The pursuit of profits by salmon producers globally is creating significant environmental and social damage, according to a new report.
New analysis from Just Economics into fish farming puts cumulative costs since 2013 at almost £36 billion (50 billion dollars).
More than half of these are falling to producers with the rest being passed on to society in the top four salmon-producing countries.
Eilis Lawlor, director of Just Economics, said: “There is a growing demand from consumers to source fish from producers that care for the environment, protect coastal communities and prioritise fish welfare.
“However, our analysis shows that salmon farming is incurring significant economic, social and environmental costs that are not currently accounted for in company reporting.
“Investors should factor in the long-term risks facing salmon aquaculture and governments should implement robust regulation to ensure that companies rapidly switch to more sustainable farming practices.”
Norway, Scotland, Canada and Chile account for 96% of farmed salmon across the world.
The Dead Loss report, commissioned by the Changing Markets Foundation, analyses the impacts of the industry in these four countries.
It identifies poor fish husbandry, parasites and pollution as causing hundreds of millions of fish mortalities before they are ready for slaughter.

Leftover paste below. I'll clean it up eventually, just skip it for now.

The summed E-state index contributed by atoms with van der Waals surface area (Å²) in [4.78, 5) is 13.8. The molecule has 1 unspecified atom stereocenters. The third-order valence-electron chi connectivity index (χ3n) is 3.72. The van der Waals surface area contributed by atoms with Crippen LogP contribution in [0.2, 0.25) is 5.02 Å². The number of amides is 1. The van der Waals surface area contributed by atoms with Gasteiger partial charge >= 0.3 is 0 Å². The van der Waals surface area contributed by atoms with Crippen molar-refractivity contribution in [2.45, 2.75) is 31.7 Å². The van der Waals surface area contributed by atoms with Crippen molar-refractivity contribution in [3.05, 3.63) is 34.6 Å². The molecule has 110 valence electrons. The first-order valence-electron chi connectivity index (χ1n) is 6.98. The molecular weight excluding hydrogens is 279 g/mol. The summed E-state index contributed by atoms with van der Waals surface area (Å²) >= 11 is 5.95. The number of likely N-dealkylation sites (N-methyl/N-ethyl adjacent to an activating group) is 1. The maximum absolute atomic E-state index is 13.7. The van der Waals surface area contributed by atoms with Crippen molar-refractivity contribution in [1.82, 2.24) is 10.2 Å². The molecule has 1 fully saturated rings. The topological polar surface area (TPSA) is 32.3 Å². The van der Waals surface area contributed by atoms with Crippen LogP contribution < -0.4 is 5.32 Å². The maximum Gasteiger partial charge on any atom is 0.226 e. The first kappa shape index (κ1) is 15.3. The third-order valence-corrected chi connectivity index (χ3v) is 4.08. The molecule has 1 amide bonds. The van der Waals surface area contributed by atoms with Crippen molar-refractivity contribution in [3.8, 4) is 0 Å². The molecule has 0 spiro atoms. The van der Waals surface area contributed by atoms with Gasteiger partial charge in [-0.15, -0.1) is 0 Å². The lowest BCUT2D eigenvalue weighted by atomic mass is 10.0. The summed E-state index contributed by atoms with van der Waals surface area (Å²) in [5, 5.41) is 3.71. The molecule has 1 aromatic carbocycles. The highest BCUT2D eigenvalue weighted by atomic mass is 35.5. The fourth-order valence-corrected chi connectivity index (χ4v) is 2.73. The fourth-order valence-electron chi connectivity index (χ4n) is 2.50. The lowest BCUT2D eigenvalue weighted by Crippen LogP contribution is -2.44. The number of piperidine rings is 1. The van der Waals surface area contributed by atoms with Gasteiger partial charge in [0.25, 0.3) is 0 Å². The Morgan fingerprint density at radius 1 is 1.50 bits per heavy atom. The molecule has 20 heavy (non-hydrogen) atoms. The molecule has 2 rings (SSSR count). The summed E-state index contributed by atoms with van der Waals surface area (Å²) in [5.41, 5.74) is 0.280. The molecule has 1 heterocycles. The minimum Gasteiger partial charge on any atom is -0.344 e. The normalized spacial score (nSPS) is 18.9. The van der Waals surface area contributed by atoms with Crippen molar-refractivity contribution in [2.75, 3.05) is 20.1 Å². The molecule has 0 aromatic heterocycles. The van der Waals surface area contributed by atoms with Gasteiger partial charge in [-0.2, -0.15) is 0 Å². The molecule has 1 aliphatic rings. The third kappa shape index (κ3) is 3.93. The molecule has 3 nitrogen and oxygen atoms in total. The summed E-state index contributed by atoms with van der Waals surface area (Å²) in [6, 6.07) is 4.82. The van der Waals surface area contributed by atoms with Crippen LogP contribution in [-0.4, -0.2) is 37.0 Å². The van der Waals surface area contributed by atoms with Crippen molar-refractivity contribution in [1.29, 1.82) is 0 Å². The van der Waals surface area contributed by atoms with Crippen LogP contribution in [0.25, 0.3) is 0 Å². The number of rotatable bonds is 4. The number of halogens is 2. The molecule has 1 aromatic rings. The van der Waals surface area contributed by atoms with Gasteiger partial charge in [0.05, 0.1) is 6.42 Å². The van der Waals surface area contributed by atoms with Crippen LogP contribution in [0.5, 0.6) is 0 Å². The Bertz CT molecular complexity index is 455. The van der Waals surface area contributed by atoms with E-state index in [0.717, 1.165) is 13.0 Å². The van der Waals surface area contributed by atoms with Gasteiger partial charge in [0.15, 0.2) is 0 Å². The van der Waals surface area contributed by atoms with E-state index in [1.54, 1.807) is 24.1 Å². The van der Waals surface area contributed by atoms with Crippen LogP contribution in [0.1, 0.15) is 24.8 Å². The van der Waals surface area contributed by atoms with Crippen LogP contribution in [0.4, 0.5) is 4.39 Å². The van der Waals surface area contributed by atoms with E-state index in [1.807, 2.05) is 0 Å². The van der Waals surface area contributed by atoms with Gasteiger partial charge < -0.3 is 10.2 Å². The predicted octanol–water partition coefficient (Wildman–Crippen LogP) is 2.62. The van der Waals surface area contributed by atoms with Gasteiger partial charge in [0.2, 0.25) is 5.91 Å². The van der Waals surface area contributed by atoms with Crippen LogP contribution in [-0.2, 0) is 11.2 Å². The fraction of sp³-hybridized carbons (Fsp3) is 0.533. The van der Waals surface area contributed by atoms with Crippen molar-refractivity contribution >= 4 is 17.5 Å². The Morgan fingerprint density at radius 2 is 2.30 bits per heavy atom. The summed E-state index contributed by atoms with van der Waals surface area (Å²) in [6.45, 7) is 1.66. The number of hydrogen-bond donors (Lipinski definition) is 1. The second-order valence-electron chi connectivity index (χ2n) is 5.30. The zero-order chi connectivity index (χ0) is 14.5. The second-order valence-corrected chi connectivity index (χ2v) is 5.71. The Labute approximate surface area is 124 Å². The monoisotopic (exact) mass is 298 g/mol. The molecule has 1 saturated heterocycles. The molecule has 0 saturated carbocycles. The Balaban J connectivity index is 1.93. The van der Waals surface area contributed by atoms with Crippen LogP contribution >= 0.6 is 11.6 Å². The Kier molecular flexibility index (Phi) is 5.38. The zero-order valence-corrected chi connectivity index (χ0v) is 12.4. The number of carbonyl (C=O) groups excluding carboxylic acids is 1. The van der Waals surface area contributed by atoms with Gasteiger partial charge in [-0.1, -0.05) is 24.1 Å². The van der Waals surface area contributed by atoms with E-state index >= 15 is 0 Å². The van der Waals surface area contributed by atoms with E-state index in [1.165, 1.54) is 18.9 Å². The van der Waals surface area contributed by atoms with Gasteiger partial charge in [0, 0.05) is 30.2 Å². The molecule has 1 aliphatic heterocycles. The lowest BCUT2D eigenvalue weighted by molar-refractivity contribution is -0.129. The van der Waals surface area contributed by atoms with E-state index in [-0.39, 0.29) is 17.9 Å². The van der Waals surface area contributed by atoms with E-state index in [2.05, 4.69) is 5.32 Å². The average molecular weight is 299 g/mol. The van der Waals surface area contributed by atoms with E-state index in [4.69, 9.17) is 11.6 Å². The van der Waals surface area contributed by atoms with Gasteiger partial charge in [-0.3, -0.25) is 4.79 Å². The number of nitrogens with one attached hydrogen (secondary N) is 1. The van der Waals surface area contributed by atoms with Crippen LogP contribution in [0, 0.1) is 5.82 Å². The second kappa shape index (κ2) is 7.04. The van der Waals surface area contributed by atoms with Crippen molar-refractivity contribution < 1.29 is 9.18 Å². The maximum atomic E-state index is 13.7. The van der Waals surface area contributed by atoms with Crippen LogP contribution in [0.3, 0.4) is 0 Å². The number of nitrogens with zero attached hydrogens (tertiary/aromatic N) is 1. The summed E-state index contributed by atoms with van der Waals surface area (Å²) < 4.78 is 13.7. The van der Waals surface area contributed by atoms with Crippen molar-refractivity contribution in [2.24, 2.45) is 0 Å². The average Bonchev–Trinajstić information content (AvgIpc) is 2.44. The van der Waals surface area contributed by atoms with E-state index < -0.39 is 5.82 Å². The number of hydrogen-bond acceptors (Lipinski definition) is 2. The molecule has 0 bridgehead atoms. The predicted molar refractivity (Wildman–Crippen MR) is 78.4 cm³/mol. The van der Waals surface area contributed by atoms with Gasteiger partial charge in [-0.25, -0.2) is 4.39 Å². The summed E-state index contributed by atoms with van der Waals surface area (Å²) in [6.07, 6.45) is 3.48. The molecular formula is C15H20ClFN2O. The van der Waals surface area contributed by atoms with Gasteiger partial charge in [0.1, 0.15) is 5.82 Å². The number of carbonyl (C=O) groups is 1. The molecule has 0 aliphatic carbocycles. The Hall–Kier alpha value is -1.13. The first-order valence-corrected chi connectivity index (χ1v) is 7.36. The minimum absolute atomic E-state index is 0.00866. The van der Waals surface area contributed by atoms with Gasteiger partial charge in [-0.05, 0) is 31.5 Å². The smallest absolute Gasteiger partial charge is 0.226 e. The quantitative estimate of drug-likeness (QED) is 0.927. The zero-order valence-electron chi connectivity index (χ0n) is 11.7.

This accounts for the highest proportion of the costs.
A total of 10 companies account for 50% of global salmon production.
The report highlights the short-term pursuit of profits by these producers as resulting in the deaths of 100 million salmon since 2010.
A Scottish Salmon Producers Organisation spokesman said: “Farmed salmon has a great environmental story to tell. Salmon has the lowest carbon footprint of any main livestock protein, it is a nutritious and healthy food and, as the UN and other international experts have acknowledged, aquaculture provides one of the best solutions to feed the world’s burgeoning population in the years to come.
“It is a shame that the authors have chosen to ignore these benefits when compiling this report.”
A spokesman for the International Salmon Farmers Association said: “Unfortunately, a review of the paper makes it clear that this is simply activism masquerading as academic analysis.
“The paper is not supported by facts, includes no discussions with independent experts, and lacks the critical context required to offer useful insights.”